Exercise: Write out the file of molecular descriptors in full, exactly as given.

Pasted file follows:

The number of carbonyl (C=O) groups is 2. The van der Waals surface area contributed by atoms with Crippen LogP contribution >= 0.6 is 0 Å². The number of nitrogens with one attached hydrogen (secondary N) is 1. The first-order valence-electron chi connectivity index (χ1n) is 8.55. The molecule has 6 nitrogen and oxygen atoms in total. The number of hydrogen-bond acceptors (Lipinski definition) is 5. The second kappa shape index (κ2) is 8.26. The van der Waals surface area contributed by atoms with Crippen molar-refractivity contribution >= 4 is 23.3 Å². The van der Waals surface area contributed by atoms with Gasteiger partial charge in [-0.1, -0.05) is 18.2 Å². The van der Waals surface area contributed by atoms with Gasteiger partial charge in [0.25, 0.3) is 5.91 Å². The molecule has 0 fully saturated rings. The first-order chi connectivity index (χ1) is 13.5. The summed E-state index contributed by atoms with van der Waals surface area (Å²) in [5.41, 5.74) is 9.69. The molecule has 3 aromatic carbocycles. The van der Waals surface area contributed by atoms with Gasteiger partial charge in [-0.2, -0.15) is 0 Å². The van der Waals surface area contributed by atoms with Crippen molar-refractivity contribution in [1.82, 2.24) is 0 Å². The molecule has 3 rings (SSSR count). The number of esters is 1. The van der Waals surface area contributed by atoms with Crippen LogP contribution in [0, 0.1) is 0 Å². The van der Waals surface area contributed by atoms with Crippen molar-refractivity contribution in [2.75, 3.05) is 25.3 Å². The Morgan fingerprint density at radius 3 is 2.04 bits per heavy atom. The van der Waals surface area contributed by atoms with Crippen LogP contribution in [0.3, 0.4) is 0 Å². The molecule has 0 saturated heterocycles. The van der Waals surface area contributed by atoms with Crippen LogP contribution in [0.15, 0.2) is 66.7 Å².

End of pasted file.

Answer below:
The number of carbonyl (C=O) groups is 2. The van der Waals surface area contributed by atoms with Crippen LogP contribution >= 0.6 is 0 Å². The number of nitrogens with one attached hydrogen (secondary N) is 1. The first-order valence-electron chi connectivity index (χ1n) is 8.55. The molecule has 6 nitrogen and oxygen atoms in total. The number of hydrogen-bond acceptors (Lipinski definition) is 5. The second kappa shape index (κ2) is 8.26. The van der Waals surface area contributed by atoms with Crippen molar-refractivity contribution >= 4 is 23.3 Å². The van der Waals surface area contributed by atoms with Gasteiger partial charge in [-0.1, -0.05) is 18.2 Å². The van der Waals surface area contributed by atoms with Gasteiger partial charge in [0.25, 0.3) is 5.91 Å². The molecule has 0 fully saturated rings. The first-order chi connectivity index (χ1) is 13.5. The summed E-state index contributed by atoms with van der Waals surface area (Å²) in [5.41, 5.74) is 9.69. The molecule has 3 aromatic carbocycles. The van der Waals surface area contributed by atoms with Gasteiger partial charge in [-0.2, -0.15) is 0 Å². The van der Waals surface area contributed by atoms with Crippen molar-refractivity contribution in [1.82, 2.24) is 0 Å². The molecule has 3 rings (SSSR count). The number of esters is 1. The van der Waals surface area contributed by atoms with Crippen LogP contribution in [0, 0.1) is 0 Å². The van der Waals surface area contributed by atoms with Crippen molar-refractivity contribution in [2.75, 3.05) is 25.3 Å². The Morgan fingerprint density at radius 3 is 2.04 bits per heavy atom. The van der Waals surface area contributed by atoms with Crippen LogP contribution in [0.3, 0.4) is 0 Å². The molecule has 0 saturated heterocycles. The van der Waals surface area contributed by atoms with Crippen LogP contribution in [0.15, 0.2) is 66.7 Å².